Adelanto Mayor Rich Kerr (Courtesy photo)
By Joe Nelson | email@example.com | San Bernardino Sun
January 6, 2018 at 7:00 am
Adelanto City Manager Gabriel Elliott’s recent allegations that Mayor Rich Kerr and two councilmembers repeatedly broke the law and violated the city charter echo allegations by three former longtime employees who are suing the city for wrongful termination.
Following a special meeting of the Adelanto City Council on Dec. 20, Elliott said he was placed on administrative leave after three former employees alleged in claims filed with the city he sexually harassed them. Elliott denies the allegations, calling them a “total fantasy” and “total fabrication.” He said in a recent interview he believes his accusers conspired with Kerr to set him up after Elliott complained of illegal and unethical practices by Kerr and other councilmembers.
Among those complaints include the ill-fated sale of the city’s public works building/emergency operations center last year to a commercial marijuana grower for $1 million, which Elliott said was grossly undervalued and could have sold for five to seven times that amount. The deal ultimately fell through. Elliott, who last month took his complaints to the District Attorney’s Office, also says Kerr commandeered City Hall after being elected to the City Council in November 2014, and along with Councilman John “Bug” Woodard and former Councilman Jermaine Wright worked behind the scenes to get certain employees fired.
“What we have seen over the years is the mayor having direct interaction with staff — directing staff to do certain things,” Elliott said during a recent interview at his Rancho Cucamonga home. “A good portion of the staff believe the mayor runs the city and they call him first. He has inserted his authority. He has hired and fired staff.”
According to the charter, the city’s governing document, the city manager exercises “general control and supervision over the affairs of the city” and is the city’s administrative head. But shortly after taking office, Kerr had City Manager James Hart fired, then moved into his office, Elliott said.
Elliott’s allegations mirror those of three former longtime city employees who have sued the city: Nan Moore, Mike Borja and Belen Cordero. All three are being represented by Victorville attorney James A. Alderson, who was on vacation and unavailable to comment for this story.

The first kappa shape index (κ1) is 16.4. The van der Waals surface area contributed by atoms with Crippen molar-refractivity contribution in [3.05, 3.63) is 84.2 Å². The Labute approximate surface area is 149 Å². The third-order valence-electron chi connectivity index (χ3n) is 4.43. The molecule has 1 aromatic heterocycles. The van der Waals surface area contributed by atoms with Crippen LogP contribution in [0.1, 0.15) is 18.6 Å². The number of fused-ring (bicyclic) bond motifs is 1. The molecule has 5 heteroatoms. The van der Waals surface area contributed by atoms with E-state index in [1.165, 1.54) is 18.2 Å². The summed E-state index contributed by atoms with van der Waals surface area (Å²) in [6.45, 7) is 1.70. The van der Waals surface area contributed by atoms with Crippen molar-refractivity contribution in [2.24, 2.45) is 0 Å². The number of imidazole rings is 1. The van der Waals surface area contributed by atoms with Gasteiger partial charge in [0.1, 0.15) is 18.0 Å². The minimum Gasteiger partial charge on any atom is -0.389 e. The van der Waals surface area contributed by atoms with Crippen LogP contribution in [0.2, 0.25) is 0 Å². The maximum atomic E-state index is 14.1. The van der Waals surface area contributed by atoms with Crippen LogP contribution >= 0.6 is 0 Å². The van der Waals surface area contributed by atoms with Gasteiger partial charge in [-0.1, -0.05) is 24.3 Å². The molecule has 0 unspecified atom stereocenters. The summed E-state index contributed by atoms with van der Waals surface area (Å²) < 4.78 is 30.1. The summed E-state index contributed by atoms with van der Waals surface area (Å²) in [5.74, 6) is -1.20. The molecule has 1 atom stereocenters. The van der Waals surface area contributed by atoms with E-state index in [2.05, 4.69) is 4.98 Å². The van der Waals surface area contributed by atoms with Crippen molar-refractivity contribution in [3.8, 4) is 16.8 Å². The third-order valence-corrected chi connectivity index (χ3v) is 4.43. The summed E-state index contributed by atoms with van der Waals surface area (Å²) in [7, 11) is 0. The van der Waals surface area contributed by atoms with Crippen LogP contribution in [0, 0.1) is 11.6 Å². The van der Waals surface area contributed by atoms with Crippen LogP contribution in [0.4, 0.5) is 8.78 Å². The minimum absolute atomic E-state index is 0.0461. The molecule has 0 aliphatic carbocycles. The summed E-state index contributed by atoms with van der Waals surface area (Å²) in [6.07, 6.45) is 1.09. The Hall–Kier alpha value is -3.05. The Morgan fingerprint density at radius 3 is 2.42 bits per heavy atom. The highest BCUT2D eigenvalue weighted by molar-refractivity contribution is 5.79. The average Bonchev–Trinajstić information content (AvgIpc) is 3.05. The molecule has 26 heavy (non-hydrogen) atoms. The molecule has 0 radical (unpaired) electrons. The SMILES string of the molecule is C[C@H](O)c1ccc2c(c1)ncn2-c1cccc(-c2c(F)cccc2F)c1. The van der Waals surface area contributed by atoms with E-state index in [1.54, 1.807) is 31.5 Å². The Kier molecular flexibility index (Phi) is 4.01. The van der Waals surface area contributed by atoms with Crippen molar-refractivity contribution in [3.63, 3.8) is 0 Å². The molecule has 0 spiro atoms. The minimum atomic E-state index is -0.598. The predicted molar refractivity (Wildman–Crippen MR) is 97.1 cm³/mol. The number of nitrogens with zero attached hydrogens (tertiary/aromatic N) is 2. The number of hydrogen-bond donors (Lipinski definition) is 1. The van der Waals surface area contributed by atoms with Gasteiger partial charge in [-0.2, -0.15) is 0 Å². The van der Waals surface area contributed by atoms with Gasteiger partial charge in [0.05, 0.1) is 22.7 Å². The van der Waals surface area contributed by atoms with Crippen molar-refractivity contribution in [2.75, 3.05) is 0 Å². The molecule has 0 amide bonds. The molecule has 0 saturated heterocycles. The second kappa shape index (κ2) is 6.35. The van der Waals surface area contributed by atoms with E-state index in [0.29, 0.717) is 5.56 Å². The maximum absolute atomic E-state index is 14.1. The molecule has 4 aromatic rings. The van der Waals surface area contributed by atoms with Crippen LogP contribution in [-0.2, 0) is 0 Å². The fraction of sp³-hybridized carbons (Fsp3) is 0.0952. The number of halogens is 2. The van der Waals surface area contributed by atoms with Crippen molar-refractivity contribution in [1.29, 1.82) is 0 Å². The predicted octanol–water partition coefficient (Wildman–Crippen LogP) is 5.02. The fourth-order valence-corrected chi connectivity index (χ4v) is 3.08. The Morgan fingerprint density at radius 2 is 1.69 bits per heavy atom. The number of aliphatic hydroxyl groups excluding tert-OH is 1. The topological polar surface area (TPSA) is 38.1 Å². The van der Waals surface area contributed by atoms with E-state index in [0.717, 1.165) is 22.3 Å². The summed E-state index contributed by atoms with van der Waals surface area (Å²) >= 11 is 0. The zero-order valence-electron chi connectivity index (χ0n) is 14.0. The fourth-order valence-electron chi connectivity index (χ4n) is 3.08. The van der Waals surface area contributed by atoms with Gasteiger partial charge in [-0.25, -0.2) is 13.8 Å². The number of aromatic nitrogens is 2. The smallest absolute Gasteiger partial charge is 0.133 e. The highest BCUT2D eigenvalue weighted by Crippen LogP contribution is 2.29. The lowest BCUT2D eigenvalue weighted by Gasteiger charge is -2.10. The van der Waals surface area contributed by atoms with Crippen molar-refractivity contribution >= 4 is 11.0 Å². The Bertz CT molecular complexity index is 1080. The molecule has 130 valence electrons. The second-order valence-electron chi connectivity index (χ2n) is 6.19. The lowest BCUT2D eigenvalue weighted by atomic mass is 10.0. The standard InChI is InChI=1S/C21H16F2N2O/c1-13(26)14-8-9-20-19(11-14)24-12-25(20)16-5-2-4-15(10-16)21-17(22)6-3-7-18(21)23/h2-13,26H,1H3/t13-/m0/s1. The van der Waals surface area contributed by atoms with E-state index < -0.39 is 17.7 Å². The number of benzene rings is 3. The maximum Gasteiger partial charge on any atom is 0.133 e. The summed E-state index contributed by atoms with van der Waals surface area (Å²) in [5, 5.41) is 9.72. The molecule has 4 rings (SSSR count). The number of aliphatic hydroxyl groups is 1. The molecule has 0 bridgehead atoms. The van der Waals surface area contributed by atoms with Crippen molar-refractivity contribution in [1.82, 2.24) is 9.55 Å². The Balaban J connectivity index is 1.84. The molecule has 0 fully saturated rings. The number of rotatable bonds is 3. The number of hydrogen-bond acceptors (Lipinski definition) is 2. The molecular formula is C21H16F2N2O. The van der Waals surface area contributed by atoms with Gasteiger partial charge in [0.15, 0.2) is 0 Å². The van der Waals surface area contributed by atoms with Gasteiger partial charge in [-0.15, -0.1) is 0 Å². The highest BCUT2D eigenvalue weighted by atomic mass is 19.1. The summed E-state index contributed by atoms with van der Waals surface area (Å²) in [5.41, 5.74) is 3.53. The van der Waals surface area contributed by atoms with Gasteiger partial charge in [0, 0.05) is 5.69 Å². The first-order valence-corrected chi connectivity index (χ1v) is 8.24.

“I have no comment at this time due to the status of the lawsuits,” Kerr said in an email, saying he will make a brief statement when the litigation concludes. He has also declined to comment on Elliott’s allegations.
The lawsuits — two filed in September 2016 by Borja and Moore and the third filed last month by Cordero — have a common thread. Each plaintiff alleges Kerr targeted them for termination after he was elected to the City Council in November 2014 and acted in cahoots with Councilman John “Bug” Woodard” and former Councilman Jermaine Wright to fire them.
The councilmen, according to the lawsuits, would often meet in private to discuss terminating the plaintiffs, in violation of the Brown Act, California’s open meeting law. Kerr directed staff to fire the employees, but when the city attorney and city manager refused, citing it was in violation of the city charter, Kerr persisted anyway. City managers and city attorneys who refused to play ball with Kerr, Wright and Woodard were fired, according to the lawsuits, which also note that four city managers and five city attorneys have been fired since Kerr took office in January 2015.
All three employees who are suing the city, Kerr, Woodard and Wright were told budgetary issues were the reason behind their terminations.
Elliott, who was appointed city manager last August, said he faced the same issues with Kerr.
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